An intriguing upcoming date in the football calendar is the media tribute evening in honour of Wayne Rooney to be held at London’s Savoy Hotel on January 22.
The prestigious event is organised by the Football Writers’ Association, with Rooney the unanimous choice to be lauded by newspaper journalists, accused by the Manchester United and England captain of writing his football obituary too soon.
This follows the furore over his marathon boozing session at the Grove Hotel while many of his England team-mates were either in London nightclubs or a Bournemouth strip club.
There must be a question mark over whether Rooney will want to be honoured in such a way in the light of what happened during international week, although nine weeks is a long time in the mercurial life of England’s and soon to be United’s record goalscorer.
Neither the FWA nor Rooney’s advisers have discussed the matter. But this column’s view is that Rooney, who rarely if ever ducks media commitments, will appear at the Savoy.
Roy Hodgson, who has vanished from view since the Euro 2016 debacle, and Rio Ferdinand are being lined up to lead the tributes.
Meanwhile, Rooney’s insistence this week that he deserves more respect after what he has achieved in the game echoes the views of his agent Paul Stretford, who has been saying the same since before Euro 2016.
Leicester City, who seem to have made relatively little commercial gain from their astonishing achievement in winning the Premier League, have addressed that by appointing Jonathan Gregory as commercial chief.
Gregory, who has an excellent track record in negotiating deals for Puma, Wembley, England 2018’s World Cup bid, Fulham and adidas, will belatedly aim to make the most of Leicester’s current status as PL champions and their place in the last 16 of the Champions League provided they win or draw against Bruges on Tuesday night.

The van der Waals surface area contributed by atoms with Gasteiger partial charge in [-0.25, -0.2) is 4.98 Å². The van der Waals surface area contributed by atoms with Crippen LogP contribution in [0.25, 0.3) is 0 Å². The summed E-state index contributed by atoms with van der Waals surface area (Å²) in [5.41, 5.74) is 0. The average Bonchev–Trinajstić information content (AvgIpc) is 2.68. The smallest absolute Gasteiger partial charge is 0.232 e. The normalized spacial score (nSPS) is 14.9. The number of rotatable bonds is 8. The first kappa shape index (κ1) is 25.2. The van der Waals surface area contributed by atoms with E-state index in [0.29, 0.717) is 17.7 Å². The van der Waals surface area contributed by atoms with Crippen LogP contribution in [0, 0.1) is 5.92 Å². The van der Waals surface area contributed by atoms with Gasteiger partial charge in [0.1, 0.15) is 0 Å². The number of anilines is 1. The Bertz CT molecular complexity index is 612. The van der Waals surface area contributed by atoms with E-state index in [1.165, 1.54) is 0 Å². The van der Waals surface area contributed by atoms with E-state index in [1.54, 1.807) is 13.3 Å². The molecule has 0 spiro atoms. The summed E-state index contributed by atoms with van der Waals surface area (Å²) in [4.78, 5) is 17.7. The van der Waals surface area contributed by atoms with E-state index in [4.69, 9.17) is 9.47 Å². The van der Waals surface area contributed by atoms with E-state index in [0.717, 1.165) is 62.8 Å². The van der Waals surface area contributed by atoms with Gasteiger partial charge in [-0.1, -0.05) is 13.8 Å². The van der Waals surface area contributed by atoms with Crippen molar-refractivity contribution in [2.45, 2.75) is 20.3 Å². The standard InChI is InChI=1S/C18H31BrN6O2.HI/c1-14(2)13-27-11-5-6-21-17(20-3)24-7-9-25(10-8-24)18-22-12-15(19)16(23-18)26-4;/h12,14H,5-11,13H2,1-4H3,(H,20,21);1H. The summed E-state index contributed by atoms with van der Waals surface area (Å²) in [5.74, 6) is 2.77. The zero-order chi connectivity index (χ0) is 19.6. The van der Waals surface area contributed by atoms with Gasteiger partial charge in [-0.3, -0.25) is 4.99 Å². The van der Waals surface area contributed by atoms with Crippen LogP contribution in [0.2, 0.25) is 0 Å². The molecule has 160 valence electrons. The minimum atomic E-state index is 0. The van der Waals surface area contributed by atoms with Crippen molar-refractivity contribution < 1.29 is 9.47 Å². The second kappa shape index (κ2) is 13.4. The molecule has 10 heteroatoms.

Sky Sports’ brutal process of forcing staff to reapply for their own jobs has surprisingly seen Scott Melvin, senior football producer, lose his pivotal position to Billy McGinty, Sky’s F1 producer. Melvin has resigned and is expected to work within close colleague Gary Neville’s burgeoning empire.
Meanwhile, Sky’s slavish celebrity obsession has current England rugby player James Haskell being used as an analyst for an autumn international series he is missing through injury.
Since Eddie Jones’s squad are so robotically on message, allowing Haskell such a platform to criticise his colleagues is somewhat surprising.
The connection between England’s premier batsman Joe Root and Matthew Renshaw, the Middlesbrough-born cricketer who is in line for his Australian Test debut this week, is stronger than their dads playing club cricket together.
The two families are close enough for Root’s younger brother, Notts player Billy, to have stayed with the Renshaws in Brisbane while playing grade cricket.